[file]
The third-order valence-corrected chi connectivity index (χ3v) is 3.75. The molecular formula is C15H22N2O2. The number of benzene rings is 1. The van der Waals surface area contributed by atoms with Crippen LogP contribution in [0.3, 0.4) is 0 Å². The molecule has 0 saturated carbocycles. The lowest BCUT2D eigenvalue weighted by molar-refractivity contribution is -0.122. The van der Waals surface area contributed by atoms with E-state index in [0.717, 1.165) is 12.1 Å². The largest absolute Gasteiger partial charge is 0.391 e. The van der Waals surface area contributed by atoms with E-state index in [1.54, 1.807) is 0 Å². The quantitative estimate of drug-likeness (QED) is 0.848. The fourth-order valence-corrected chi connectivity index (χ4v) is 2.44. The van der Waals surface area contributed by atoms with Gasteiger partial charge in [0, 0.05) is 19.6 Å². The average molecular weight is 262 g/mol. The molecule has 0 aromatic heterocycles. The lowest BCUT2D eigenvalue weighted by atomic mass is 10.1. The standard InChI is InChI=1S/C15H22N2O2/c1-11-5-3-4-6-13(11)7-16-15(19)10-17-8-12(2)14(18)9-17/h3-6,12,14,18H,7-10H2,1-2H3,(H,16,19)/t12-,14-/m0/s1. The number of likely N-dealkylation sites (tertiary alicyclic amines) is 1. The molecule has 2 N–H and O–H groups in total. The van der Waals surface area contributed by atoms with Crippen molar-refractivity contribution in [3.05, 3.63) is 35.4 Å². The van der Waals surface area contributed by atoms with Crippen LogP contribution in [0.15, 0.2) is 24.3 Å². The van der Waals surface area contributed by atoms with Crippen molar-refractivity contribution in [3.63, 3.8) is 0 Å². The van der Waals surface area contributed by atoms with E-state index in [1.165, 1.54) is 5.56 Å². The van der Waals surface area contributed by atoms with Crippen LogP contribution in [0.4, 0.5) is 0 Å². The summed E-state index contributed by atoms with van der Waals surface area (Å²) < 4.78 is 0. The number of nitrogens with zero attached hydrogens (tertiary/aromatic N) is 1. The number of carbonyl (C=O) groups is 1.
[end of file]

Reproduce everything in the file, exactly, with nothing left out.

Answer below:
The third-order valence-corrected chi connectivity index (χ3v) is 3.75. The molecular formula is C15H22N2O2. The number of benzene rings is 1. The van der Waals surface area contributed by atoms with Crippen LogP contribution in [0.3, 0.4) is 0 Å². The molecule has 0 saturated carbocycles. The lowest BCUT2D eigenvalue weighted by molar-refractivity contribution is -0.122. The van der Waals surface area contributed by atoms with E-state index in [0.717, 1.165) is 12.1 Å². The largest absolute Gasteiger partial charge is 0.391 e. The van der Waals surface area contributed by atoms with E-state index in [1.54, 1.807) is 0 Å². The quantitative estimate of drug-likeness (QED) is 0.848. The fourth-order valence-corrected chi connectivity index (χ4v) is 2.44. The van der Waals surface area contributed by atoms with Gasteiger partial charge in [0, 0.05) is 19.6 Å². The average molecular weight is 262 g/mol. The molecule has 0 aromatic heterocycles. The lowest BCUT2D eigenvalue weighted by atomic mass is 10.1. The standard InChI is InChI=1S/C15H22N2O2/c1-11-5-3-4-6-13(11)7-16-15(19)10-17-8-12(2)14(18)9-17/h3-6,12,14,18H,7-10H2,1-2H3,(H,16,19)/t12-,14-/m0/s1. The number of likely N-dealkylation sites (tertiary alicyclic amines) is 1. The molecule has 2 N–H and O–H groups in total. The van der Waals surface area contributed by atoms with Crippen molar-refractivity contribution in [3.05, 3.63) is 35.4 Å². The van der Waals surface area contributed by atoms with Crippen LogP contribution in [0.15, 0.2) is 24.3 Å². The van der Waals surface area contributed by atoms with Crippen molar-refractivity contribution in [3.63, 3.8) is 0 Å². The van der Waals surface area contributed by atoms with E-state index in [1.165, 1.54) is 5.56 Å². The van der Waals surface area contributed by atoms with Crippen LogP contribution in [0.4, 0.5) is 0 Å². The summed E-state index contributed by atoms with van der Waals surface area (Å²) < 4.78 is 0. The number of nitrogens with zero attached hydrogens (tertiary/aromatic N) is 1. The number of carbonyl (C=O) groups is 1.